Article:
Universal Soldier: The Mystery Ranch Rip Ruck 15

I have many fond memories of my time in the Marine Corps. I couldn’t tell you how many times we’d stay up after 2AM on Thursday nights, cleaning our room for inspection Friday. I had the good fortune to become intimately acquainted with every inch of a toilet, as well as every crack in the walls that could hold the tiniest speck of dust and cause us to fail an inspection. I also remember the wonders of cleaning weapons at the armory for 5 hours at a time. The mere act of drawing weapons made them dirtier than they had been while inside. And so, we’d shoulder our burden like Sisyphus, doomed to the eternal torment (or so it seemed) of cleaning weapons that would never be clean until the end of time.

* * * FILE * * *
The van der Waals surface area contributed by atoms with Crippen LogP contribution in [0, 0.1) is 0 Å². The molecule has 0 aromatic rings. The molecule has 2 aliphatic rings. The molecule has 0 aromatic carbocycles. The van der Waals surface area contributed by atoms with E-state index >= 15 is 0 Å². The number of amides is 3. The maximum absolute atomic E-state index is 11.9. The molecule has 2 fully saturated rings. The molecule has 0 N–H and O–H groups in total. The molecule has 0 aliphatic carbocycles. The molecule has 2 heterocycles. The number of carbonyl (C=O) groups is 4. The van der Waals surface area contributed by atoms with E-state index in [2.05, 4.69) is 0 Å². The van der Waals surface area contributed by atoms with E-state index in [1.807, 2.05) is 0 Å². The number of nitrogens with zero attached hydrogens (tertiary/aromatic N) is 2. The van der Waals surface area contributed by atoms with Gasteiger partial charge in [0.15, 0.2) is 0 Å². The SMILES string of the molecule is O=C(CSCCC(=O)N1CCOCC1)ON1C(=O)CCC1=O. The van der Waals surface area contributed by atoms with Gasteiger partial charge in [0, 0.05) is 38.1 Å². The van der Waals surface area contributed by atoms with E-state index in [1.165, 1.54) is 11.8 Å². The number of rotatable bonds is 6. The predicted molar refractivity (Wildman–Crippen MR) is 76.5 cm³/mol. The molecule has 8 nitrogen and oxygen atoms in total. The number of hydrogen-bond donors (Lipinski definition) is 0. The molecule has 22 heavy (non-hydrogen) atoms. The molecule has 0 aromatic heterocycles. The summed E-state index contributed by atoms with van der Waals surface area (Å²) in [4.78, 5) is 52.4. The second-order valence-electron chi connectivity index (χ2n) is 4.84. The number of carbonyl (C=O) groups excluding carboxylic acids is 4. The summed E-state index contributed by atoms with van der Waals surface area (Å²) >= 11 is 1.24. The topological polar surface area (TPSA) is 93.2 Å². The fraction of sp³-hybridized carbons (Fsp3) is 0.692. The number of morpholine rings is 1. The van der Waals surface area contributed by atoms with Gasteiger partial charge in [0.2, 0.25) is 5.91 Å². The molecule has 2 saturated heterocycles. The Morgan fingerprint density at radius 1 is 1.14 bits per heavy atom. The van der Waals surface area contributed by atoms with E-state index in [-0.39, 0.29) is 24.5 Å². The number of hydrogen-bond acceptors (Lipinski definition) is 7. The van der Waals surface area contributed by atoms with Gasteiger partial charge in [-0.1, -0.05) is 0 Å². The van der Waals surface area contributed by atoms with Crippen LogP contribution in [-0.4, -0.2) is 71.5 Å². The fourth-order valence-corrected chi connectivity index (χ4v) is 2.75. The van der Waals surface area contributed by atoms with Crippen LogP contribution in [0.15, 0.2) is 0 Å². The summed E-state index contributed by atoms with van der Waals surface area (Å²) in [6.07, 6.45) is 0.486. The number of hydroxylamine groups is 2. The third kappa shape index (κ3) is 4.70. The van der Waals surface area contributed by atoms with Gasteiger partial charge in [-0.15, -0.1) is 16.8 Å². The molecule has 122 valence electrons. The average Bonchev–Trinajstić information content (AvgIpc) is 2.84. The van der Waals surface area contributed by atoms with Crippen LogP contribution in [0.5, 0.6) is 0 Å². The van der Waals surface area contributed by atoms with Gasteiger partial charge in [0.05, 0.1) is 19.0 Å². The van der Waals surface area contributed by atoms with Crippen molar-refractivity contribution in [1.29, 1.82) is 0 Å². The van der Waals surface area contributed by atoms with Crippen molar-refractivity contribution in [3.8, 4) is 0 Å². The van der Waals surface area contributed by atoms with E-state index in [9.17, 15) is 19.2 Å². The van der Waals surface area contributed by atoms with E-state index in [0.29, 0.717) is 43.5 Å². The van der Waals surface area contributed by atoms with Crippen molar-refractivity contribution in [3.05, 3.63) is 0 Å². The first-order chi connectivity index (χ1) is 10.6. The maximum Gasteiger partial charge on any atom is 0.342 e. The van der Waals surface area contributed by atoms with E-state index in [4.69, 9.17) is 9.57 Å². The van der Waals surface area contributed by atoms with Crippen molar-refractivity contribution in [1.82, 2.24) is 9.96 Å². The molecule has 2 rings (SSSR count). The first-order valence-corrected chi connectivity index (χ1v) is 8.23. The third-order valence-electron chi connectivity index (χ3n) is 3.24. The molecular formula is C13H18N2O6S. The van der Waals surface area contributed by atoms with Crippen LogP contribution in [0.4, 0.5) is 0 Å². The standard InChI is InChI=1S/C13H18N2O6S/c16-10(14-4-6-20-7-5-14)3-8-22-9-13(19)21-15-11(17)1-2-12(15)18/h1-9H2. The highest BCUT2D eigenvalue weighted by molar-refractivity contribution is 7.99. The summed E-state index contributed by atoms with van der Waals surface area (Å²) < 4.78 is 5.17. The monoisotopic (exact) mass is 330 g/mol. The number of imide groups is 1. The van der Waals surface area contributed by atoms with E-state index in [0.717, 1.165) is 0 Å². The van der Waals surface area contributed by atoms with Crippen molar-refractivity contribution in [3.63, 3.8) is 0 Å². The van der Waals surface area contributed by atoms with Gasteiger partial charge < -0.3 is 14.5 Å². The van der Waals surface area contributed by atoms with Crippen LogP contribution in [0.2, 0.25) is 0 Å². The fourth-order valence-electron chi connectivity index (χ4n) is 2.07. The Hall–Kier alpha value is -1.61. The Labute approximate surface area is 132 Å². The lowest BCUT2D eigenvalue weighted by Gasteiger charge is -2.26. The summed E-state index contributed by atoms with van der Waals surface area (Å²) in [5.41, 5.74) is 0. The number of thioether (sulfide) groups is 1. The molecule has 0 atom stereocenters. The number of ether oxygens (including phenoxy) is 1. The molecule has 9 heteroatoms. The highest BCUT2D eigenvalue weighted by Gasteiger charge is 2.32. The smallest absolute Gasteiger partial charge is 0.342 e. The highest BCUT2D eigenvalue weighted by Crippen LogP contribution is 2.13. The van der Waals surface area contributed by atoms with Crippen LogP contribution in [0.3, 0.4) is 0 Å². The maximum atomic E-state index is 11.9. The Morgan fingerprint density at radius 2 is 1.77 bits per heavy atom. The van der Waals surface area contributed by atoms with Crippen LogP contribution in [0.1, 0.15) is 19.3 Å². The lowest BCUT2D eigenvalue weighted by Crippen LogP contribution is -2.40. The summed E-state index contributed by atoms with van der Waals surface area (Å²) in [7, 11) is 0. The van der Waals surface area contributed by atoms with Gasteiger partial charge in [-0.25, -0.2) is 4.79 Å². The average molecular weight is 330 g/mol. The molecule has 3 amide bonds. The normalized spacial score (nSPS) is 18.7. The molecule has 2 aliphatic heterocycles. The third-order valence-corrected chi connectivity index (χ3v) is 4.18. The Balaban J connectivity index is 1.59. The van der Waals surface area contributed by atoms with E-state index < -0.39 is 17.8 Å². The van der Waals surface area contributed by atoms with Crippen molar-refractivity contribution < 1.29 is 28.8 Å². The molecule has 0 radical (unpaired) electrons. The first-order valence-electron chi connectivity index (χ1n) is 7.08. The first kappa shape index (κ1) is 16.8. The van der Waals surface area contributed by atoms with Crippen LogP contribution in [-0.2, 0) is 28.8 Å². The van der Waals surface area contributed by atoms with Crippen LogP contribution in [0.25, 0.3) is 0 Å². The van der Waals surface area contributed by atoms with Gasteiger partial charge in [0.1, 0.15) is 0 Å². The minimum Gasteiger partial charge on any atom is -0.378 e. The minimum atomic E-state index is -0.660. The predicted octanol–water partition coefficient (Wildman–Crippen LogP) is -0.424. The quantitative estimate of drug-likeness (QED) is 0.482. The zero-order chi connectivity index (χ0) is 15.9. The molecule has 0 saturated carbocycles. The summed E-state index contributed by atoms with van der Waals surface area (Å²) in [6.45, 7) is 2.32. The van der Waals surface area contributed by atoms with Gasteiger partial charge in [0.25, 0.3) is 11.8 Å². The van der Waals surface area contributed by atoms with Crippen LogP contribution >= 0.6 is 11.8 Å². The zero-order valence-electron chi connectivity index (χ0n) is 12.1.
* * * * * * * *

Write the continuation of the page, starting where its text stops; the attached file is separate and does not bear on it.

But a memory that sticks out more than the others is the time I had to spend 44 hours awake and hallucinated dementors on a field op. That’s right. See, I had the luck of drawing barracks duty immediately prior to a week-long field op. At that time, some Marines in the company had gotten in trouble and as a result sleeping had been banned for the duty; we had to stand the full 24-hour post. I had hoped this would get me out of the upcoming field op, but alas, I was a boot and my skates weren’t sharp at the time. So, we step off on the field op, have a full day’s worth of events at the range, and then at the end of the day learn our platoon commander, in his infinite wisdom, has decided we will be “training” for sleep deprivation. Keep in mind there is no scientific evidence to corroborate that this is even possible.